WELLINGTON COFFEE, EDINBURGH
Wellington Coffee is a hard place to track down. Both in a figurative sense, because it has minimal-to-zero internet presence, and also literally as its basement location means it is easy to walk by without seeing it.
One of six Edinburgh cafes owned by barista champion Jon Sharp - sister shops include Project Coffee, Press, Kilimanjaro, Blackwood and Thomas J. Walls - Wellington shares its sibling’s individualised style and focus on espresso.
Basement coffee shops are a definite thing in Edinburgh (in fact, Lowdown is across the street) and I have written before about my affinity for them. The feeling of disappearing into another world to sit and sip coffee is quite magical.
Opened in 2008, Wellington sits on the corner of Hanover and George streets, a small but perfectly formed escape from the bustle and strife of the shopping streets above. There’s an enticing sunken patio area to the side of the main entrance, which would surely be the perfect place to wile away an hour or so if this wasn’t, you know, Scotland in winter.
Inside there’s not a lot of room, but what space there is has been made use of well. Numerous windows let in a lot of natural light to offset the low ceilings, and distressed wooden tables give the place a welcoming, unpretentious vibe. Seating is limited but not cramped, and a steady stream of customers means that it always feels vibrant rather than claustrophobic.
The bar is dominated by an enormous Synesso espresso machine (also duplicated in the other shops) and London’s Square Mile is the main coffee supplier (again, as in the sister cafes). Wellington also hosts a rotating lineup of guest roasters from around the world - Alchemy Coffee, also from London, was featured during my visit.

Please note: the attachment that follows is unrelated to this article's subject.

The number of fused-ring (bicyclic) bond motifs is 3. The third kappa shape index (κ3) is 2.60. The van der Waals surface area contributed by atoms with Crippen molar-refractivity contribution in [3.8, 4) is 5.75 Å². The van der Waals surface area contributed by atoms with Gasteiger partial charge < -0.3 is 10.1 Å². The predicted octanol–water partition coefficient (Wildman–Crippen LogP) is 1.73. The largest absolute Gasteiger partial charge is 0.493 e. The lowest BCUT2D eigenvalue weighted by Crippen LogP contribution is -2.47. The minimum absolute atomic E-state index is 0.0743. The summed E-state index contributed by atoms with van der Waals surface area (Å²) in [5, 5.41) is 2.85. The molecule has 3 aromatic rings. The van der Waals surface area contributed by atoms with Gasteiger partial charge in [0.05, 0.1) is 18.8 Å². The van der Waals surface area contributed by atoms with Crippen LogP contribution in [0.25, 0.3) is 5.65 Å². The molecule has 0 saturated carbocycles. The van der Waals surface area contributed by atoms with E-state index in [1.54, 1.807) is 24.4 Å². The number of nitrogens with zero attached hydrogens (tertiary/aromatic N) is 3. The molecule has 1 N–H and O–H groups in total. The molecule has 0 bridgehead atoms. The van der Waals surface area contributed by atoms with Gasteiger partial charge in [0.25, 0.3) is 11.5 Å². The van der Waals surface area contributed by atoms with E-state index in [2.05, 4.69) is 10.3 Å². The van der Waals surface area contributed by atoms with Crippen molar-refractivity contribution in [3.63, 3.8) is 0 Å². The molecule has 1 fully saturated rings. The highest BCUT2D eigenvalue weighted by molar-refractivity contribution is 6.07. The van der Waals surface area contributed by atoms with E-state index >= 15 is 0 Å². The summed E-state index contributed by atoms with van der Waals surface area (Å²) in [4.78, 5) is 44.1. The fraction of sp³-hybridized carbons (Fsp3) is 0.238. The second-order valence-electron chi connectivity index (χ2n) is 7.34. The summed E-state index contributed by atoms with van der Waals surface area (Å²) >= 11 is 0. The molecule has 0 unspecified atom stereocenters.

Speaking of which, how about the coffee? The espresso, Alchemy’s Opus v12, was excellent: deep, rich and complex with a slight citrus zest tang in the finish. The latte which followed was smooth and sweet, balanced nicely between chocolate and toffee with the espresso cutting through the milk with confident elegance.
The staff were lovely - they have been unfailingly nice the three times I’ve been in - and the whole atmosphere had a reassuring, community feel to it (the retro pop on the stereo played its part as well).
It might be small, but Wellington is punching above its weight when it comes to the Edinburgh coffee scene. There is no shortage of choice these days, especially in the immediate vicinity (Cairngorm Coffee is also just around the corner), but this glut of choice is no bad thing. Rather it keeps everyone on their toes, upping their game and striving to provide the best service - and coffee - possible.
A singular basement cafe experience, Wellington deserves its status as one of the go-to coffee spots in Edinburgh. You might not always get a seat (especially if it’s raining, which it always is), but it is certainly worth persevering.
The coffee is flawless, the service routinely impeccable, and, even though it is hugely popular, its basement location and somewhat secret nature means you can feel special for having discovered it all by yourself.